In addition to a single password, PEFS also supports creating parent / child keys in the keychain; giving the parent keys the ability to unlock the child keys, but not visa-versa. This allows you a method of creating security levels in your encrypted data. For more information on this, take a look at the following wiki page: https://wiki.freebsd.org/PEFS.

With the initial chain created, if you take a look at the / secret directory, you will see that the ‘.pefs.db’ key chain database file has been created, which is the only file that will need to exist underneath the PEFS mounted directory.

Figure 5

Now all that is left to do is to mount the PEFS file-system, and add the passphrase we just created. We can then look and still see the .pefs.db file, and see that the “pefs” file-system has been mounted successfully. This may be a good time to copy the ‘.pefs.db’ file to a secure location, in case of accidental deletion. Note the usage of the -c flag on pefs addkey. This will enable a test ensuring that the passphrase entered is indeed the correct one from the key database.

Figure 6

With PEFS now mounted and ready, it is always a good practice to test your new setup before you begin using it with critical data. Next we will create a test file, verify it, remove our active encryption key, verify the encryption, and decrypt the directory again (Figure 7).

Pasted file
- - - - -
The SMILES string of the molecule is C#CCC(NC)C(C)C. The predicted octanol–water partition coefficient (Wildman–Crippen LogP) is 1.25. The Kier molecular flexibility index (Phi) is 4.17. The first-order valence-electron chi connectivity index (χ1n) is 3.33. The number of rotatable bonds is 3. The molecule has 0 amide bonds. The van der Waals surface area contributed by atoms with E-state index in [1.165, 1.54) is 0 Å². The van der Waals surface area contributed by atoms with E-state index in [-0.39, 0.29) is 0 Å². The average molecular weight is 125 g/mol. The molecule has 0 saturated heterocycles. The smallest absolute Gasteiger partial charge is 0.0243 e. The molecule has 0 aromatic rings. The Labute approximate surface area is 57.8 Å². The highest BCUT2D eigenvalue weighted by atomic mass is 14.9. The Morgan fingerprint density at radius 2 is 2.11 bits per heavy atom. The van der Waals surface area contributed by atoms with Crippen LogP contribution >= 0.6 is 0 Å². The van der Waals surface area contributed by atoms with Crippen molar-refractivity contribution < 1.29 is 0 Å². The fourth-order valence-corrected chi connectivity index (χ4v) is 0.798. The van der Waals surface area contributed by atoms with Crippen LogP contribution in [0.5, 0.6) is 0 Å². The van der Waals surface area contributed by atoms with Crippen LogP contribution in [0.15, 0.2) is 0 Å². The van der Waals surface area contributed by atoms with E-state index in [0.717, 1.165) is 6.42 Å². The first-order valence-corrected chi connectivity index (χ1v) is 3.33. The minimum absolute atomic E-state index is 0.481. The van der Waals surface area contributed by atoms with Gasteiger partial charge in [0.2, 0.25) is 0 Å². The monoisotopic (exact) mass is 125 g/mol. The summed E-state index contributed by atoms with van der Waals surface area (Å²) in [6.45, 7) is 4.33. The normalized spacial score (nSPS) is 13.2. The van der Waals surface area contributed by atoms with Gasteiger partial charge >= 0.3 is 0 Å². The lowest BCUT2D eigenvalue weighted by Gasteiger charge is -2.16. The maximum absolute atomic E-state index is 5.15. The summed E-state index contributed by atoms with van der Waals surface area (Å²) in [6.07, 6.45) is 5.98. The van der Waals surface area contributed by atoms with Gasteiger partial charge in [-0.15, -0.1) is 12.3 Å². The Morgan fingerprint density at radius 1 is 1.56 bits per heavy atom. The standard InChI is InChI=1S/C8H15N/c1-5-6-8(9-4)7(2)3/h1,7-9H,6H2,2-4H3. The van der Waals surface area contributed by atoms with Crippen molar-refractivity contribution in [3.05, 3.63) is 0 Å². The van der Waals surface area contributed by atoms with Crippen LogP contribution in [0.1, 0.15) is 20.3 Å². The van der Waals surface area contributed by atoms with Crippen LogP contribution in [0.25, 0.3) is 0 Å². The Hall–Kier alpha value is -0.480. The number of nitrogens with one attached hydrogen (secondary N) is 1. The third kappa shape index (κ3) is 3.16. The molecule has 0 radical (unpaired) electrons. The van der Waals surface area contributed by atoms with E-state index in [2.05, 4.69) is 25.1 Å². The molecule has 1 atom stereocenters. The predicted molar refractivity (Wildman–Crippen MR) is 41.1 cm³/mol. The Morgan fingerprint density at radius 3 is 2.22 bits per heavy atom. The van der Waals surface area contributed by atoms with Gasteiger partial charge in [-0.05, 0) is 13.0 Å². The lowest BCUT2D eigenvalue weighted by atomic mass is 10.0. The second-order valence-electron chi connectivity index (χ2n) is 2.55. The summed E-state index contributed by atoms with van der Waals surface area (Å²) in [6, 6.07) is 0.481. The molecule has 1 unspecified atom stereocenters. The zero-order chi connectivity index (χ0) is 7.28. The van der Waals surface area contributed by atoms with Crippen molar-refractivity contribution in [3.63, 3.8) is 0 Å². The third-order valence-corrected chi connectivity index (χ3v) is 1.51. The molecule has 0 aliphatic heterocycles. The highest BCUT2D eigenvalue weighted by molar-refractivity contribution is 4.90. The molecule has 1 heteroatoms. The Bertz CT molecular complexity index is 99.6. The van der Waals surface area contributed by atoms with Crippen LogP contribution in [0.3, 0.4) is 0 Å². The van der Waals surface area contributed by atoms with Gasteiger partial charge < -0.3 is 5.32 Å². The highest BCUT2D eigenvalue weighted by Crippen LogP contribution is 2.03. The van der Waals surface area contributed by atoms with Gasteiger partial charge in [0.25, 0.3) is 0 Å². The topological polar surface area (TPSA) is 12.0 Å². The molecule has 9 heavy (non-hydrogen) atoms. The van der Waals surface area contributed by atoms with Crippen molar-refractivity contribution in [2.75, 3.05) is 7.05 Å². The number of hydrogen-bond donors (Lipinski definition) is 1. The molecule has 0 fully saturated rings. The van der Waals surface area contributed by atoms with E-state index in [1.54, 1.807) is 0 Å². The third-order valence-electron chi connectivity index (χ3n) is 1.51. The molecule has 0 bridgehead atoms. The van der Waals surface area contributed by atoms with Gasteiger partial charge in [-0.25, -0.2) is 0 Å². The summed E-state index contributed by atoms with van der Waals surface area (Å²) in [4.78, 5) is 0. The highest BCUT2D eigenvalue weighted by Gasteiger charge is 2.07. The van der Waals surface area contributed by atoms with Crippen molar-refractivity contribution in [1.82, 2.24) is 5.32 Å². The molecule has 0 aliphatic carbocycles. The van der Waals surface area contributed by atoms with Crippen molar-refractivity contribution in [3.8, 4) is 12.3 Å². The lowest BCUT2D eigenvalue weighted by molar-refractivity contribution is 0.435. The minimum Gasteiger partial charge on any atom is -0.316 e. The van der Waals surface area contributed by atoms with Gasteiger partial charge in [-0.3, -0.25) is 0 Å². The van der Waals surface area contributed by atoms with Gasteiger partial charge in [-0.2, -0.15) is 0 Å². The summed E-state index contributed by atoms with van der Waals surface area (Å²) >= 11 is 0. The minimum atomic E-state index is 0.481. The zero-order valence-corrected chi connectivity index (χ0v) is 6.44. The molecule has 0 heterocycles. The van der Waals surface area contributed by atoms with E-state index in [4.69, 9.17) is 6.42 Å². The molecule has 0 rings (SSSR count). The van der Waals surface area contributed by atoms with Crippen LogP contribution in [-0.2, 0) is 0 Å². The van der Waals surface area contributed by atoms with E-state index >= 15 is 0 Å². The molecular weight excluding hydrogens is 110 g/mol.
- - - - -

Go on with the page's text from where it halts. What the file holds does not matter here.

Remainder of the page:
Figure 7

Lastly, we can setup the /secret directory to automatically have PEFS mounted at reboot. To enable this, you can add the directory you wish to re-mount with PEFS to the /var/db/pefs/auto_mounts file. (You can safely create this file if it does not exist).

Figure 8

This method is preferred over a traditional entry in /etc/fstab, particularly, to ensure that your PEFS directories get mounted last and on top of other late-mounted file-systems, such as ZFS datasets. With this in place, you are now ready to begin using your encrypted directory normally. As a fail-safe, the directory is automatically mounted read-only, until you unlock it again via the pefs addkey -c command.

We have taken a quick look at PEFS: How it’s used on PC-BSD and how you can manually configure it via the command-line. For more information please read the excellent wiki article referenced below, or check out the source via GitHub. Traditional FreeBSD users may also find PEFS in the ports collection under sysutils/pefs-kmod.

About the Author

Kris Moore is the founder and lead developer of the PC-BSD project. He is also the co-host of the weekly BSD Now video podcast with Allan Jude of ScaleEngine. When not at home programming, he travels around the world giving talks and tutorials on various BSD related topics at Linux and BSD conferences alike. He currently lives in Tennesee (USA) with his wife and five children and enjoys video gaming in his (very limited) spare time.

This article was re-published with the permission of BSD Magazine.  To Learn More about iXsystem’s commitment to open source check us out here:   https://www.ixsystems.com/about-ix/